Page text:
Lecturers tell NCPO: Stop threats to academics and students

Lecturers tell NCPO: Stop threats to academics and students

A GROUP of lecturers yesterday called on the junta to stop threatening academics and students who express political views.
The group, gathered under the Network of Lecturers Concerned for Detained Students, submitted a letter to chief of the National Council for Peace and Order (NCPO) Prayut Chan-o-cha through the government's public service centre. The letter carried signatures of more than 300 local and foreign lecturers.

Ten representatives, led by Thammasat University sociology lecturer Anusorn Unno, read a statement together with the submitted letter.

The move came in response to an alleged police threat to summon at least six university lecturers for allegedly violating the NCPO order banning gatherings of more than five people.

Chiang Mai University lecturers Attachak Satayanurak and Somchai Preechasilpakul were summonsed to report to the police in Chiang Mai today. They were among lecturers who held a press conference with the title "Universities Are Not Barracks" last month to counter claims that universities were hatching criticism of the government.

'Universities are not barracks'

Anusorn yesterday stood firm, reiterating that "universities were not barracks and Thailand was not a military camp". The statement he read called on the NCPO to stop interfering in universities' affairs, including their teaching approaches and curricula for students.

The group also asked the junta to stop threatening them and their students for expressing political views.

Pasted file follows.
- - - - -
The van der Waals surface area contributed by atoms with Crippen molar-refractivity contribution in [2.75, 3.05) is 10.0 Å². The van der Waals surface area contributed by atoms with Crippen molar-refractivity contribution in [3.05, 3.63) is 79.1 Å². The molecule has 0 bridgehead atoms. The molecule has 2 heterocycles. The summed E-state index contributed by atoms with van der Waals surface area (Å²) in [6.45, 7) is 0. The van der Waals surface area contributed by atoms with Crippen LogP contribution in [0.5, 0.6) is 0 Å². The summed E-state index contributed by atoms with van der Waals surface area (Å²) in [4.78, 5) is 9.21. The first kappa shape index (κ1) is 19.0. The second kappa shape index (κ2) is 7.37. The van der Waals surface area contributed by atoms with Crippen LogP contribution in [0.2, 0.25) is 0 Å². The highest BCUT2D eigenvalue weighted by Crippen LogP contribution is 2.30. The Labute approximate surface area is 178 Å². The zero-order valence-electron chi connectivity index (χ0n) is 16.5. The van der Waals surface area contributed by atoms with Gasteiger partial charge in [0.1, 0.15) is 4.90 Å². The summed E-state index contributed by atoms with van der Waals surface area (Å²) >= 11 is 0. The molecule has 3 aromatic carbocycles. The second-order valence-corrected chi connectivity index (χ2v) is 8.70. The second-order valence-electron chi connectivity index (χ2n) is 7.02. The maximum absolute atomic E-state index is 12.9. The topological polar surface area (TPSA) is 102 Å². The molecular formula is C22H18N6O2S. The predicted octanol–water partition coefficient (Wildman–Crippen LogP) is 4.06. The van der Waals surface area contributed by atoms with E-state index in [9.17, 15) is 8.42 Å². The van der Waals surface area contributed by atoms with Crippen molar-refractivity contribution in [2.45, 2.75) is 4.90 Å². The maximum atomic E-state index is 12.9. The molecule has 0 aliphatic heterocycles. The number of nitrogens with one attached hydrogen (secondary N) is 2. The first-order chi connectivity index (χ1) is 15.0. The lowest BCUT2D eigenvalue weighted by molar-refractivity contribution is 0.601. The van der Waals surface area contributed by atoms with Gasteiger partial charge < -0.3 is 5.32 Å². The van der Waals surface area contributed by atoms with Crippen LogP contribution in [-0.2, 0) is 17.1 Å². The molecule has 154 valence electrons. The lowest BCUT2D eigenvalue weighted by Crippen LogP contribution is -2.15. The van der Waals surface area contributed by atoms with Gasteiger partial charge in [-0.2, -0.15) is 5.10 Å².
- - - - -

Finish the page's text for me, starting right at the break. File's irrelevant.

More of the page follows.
"Pressing charges against academics who criticise the NCPO is considered a threat to and a violation of rights and freedoms. It is academics' job to educate the public," said Anusorn, adding that lecturers in his group had been repeatedly threatened by the authorities while students were prohibited from holding political activities.

The group further claimed the junta had demanded an academic course that praised the military. This contradicted basic rights and freedoms of education, the activist lecturer said.

He said that if the threats from the junta to academics continued, the group would step up their action.

The group would watch closely how the meeting between Chiang Mai based lecturers and the police today turned out, he said. Also, they were eager to hear the government's response to the statement, he said, adding that they would decide on their next move within the next fortnight.

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